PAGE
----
Born October 15, 1942, in Bugtussle, Texas, Raymon was the oldest of the Thomason children. Growing up in the shadow of the Great Depression, he, his parents, and his first four siblings (Anita, Martha, David, and Michael) struggled with poverty in their early years. That constant grind led him to early employment to help the family’s ends meet.
“When they split us up into foster homes, it was the most painful thing that ever happened to me,” he said.
This from a man who, in the 1970s while working at one of his first businesses, was standing on a gas tanker truck when it exploded, leaving him with 3rd degree burns and shattered bones.
With the children separated from each other, he thought that if he’d just worked harder, worked longer, the family would have had the money to stay together. That set him on a life-long path of “work harder, work longer, take care of others.”
His entrepreneurial side took hold when he worked at the Circle S grocery store in Tulia, Texas. When offered an ownership position and the chance to run a store of his own in Dumas, Texas – his hometown – he took it and began to open a series of successful businesses in Dumas and Amarillo.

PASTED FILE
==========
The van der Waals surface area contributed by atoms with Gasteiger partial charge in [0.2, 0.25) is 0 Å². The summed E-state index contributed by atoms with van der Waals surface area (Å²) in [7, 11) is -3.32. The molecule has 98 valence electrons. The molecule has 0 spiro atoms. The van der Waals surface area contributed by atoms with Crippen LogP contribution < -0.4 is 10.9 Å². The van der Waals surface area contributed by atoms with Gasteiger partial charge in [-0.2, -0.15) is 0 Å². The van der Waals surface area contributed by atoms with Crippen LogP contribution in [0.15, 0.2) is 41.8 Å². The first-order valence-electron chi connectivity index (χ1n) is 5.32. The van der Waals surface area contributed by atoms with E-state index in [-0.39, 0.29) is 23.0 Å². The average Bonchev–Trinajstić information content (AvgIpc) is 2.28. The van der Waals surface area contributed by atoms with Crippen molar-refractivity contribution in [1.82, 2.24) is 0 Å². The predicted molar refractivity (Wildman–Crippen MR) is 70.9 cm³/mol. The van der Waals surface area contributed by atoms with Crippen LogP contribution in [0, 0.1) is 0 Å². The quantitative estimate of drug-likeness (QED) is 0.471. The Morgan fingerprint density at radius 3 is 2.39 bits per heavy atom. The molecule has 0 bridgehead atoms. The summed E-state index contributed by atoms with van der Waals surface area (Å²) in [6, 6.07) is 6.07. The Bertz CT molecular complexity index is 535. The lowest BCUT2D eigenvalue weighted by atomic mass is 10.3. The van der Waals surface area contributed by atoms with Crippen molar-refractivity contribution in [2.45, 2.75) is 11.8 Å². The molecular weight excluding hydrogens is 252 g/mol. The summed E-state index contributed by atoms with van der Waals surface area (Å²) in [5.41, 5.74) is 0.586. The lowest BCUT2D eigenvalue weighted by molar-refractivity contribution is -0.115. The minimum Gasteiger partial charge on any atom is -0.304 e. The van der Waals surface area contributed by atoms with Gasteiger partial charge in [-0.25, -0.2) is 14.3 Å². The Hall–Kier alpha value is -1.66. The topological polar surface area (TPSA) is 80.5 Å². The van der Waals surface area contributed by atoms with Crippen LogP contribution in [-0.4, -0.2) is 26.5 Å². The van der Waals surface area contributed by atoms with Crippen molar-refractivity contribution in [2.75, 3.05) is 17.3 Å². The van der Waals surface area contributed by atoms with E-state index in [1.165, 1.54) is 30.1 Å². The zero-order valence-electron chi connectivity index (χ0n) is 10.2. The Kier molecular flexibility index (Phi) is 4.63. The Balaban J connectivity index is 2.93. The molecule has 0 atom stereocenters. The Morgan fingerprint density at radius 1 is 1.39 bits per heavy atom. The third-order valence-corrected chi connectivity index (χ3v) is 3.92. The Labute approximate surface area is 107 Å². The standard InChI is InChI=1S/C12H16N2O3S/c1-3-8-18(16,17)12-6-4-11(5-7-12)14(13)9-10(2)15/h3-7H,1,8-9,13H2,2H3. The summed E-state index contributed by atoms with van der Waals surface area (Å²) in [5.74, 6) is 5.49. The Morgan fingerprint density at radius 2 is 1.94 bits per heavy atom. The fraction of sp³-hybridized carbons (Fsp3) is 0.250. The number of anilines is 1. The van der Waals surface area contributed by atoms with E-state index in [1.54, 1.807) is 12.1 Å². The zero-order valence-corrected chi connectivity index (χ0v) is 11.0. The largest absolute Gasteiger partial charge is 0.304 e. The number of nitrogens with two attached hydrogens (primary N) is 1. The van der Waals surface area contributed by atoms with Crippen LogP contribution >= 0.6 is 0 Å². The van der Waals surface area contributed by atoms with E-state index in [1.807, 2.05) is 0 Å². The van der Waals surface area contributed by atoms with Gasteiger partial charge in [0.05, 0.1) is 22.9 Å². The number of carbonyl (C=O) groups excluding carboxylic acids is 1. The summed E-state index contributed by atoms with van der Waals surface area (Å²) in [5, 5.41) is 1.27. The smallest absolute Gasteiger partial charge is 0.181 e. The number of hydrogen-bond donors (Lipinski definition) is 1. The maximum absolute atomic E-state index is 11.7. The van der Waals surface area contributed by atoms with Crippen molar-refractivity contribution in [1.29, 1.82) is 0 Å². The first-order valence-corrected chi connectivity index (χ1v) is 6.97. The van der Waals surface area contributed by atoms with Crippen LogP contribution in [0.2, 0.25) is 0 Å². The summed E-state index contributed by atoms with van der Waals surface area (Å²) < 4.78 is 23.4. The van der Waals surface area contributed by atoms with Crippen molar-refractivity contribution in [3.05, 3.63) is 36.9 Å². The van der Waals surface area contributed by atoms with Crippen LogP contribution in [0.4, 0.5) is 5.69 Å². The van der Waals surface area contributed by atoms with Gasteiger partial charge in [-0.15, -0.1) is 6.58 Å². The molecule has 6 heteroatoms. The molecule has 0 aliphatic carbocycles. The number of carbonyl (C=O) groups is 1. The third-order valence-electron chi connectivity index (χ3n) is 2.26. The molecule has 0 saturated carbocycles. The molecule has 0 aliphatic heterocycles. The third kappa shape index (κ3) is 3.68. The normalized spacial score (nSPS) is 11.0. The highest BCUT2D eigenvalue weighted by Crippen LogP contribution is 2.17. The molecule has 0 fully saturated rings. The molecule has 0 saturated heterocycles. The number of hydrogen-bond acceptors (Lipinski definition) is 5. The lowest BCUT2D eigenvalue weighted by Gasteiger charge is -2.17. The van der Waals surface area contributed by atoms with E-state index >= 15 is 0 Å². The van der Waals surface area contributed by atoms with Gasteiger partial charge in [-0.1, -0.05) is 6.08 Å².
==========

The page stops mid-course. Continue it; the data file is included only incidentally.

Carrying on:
His love of all-things automobiles drove him to open a service station (a full-service gas station that also fixed cars) and a fuel supply business. After the gas tanker explosion and recovery, he took on an opportunity to open the first Dairy Queen franchise in Dumas. The restaurant was the number one grossing Dairy Queen in the country for several years and attracted customers ranging from local patrons to traveling celebrities such as the Harlem Globetrotters and country legend Mel Tillis. The drive-thru line often wrapped around the building in the 1970s prompting Raymon to start the same kind of drive-thru service that we now only see at Chick-fil-A.